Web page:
It's been a relatively slow day so far, with stock markets in Europe mixed and US futures broadly similar as investors look ahead to the Jackson Hole event.
It hasn't exactly been an action-packed week so far, with the vaccine news on Monday being the only real catalyst for the markets. It very much has a mid-summer feeling to it and while investors are pinning their hopes on the Jackson Hole event to spruce things up, I think they may be a little disappointed.
Barring fine tweaks, I don't think central banks are going to have much to offer for the foreseeable future. Rates are extremely low and financial markets are stable, policy makers have done their job and laid the groundwork for the economic recovery.
It's now over to the elected officials to do their jobs, manage the spikes and the economy and hope that one of these vaccines ticks all the boxes later this year. The message from central banks in the meantime is unlikely to change, they will remain ultra-accommodative for a significant period of time.
Oil prices ease off highs and storms hit Gulf of Mexico
Oil prices are easing after pushing back towards their highs earlier in the week as two tropical storms headed for the Gulf of Mexico. With more than 1.5 million barrels a day being taken offline in anticipation of the storms, crude prices inched up. Whether they will be sustained may depend on the level of damage that's sustained and how long it will take the facilities to get back up and running again. We haven't seen as big a surge in oil prices as we may have otherwise seen but this isn't exactly an undersupplied market.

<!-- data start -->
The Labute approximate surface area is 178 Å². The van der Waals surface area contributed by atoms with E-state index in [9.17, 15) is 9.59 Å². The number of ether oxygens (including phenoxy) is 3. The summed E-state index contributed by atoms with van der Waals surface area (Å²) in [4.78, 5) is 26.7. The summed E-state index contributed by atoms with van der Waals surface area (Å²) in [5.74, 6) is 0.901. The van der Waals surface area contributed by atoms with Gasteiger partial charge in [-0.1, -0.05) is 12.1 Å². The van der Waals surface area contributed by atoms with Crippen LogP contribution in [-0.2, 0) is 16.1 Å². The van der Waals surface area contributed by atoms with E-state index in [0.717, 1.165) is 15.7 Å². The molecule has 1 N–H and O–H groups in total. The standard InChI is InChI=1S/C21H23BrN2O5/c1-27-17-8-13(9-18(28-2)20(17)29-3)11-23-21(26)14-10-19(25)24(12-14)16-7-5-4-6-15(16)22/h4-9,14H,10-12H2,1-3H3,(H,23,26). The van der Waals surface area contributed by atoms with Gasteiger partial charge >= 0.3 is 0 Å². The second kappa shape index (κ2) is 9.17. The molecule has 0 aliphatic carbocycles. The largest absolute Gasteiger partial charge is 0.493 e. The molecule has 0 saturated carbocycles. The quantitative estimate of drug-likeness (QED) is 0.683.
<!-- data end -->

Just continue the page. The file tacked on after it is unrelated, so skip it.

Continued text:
Gold lower as yields continue to rise ahead of Jackson Hole
Gold is continuing to face near-term difficulties as US yields continue to edge higher, lifting the dollar with them. The yellow metal is off around half of one percent today and finding support again around $1,920. Traders have been disappointed at the Fed's refusal to be drawn on yield curve control so any suggestion by Powell over the next couple of days that it is being consider could depress yields once again and weigh on the dollar, putting some life back into gold. I'm just not convinced officials deem it necessary at this stage when yields are already so low. It would take a big jump for such a shift to make a real difference.
Related: Who Needs Yield Curve Control?